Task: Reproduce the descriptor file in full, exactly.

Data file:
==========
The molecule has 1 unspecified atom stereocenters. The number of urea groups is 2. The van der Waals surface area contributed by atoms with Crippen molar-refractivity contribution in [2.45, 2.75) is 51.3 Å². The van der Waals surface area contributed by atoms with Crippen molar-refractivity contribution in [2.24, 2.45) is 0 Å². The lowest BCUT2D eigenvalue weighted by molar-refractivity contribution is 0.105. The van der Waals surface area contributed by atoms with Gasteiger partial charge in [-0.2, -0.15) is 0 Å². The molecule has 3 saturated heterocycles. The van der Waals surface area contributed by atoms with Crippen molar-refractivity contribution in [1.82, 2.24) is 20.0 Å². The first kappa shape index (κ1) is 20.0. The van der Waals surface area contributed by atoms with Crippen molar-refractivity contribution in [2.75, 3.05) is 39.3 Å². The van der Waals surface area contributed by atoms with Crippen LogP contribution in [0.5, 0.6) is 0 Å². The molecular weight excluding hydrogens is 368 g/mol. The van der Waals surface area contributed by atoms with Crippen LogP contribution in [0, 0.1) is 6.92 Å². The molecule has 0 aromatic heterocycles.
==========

The molecule has 1 unspecified atom stereocenters. The number of urea groups is 2. The van der Waals surface area contributed by atoms with Crippen molar-refractivity contribution in [2.45, 2.75) is 51.3 Å². The van der Waals surface area contributed by atoms with Crippen molar-refractivity contribution in [2.24, 2.45) is 0 Å². The lowest BCUT2D eigenvalue weighted by molar-refractivity contribution is 0.105. The van der Waals surface area contributed by atoms with Gasteiger partial charge in [-0.2, -0.15) is 0 Å². The molecule has 3 saturated heterocycles. The van der Waals surface area contributed by atoms with Crippen molar-refractivity contribution in [1.82, 2.24) is 20.0 Å². The first kappa shape index (κ1) is 20.0. The van der Waals surface area contributed by atoms with Crippen molar-refractivity contribution in [2.75, 3.05) is 39.3 Å². The van der Waals surface area contributed by atoms with Crippen LogP contribution in [0.5, 0.6) is 0 Å². The molecular weight excluding hydrogens is 368 g/mol. The van der Waals surface area contributed by atoms with Crippen LogP contribution in [0, 0.1) is 6.92 Å². The molecule has 0 aromatic heterocycles.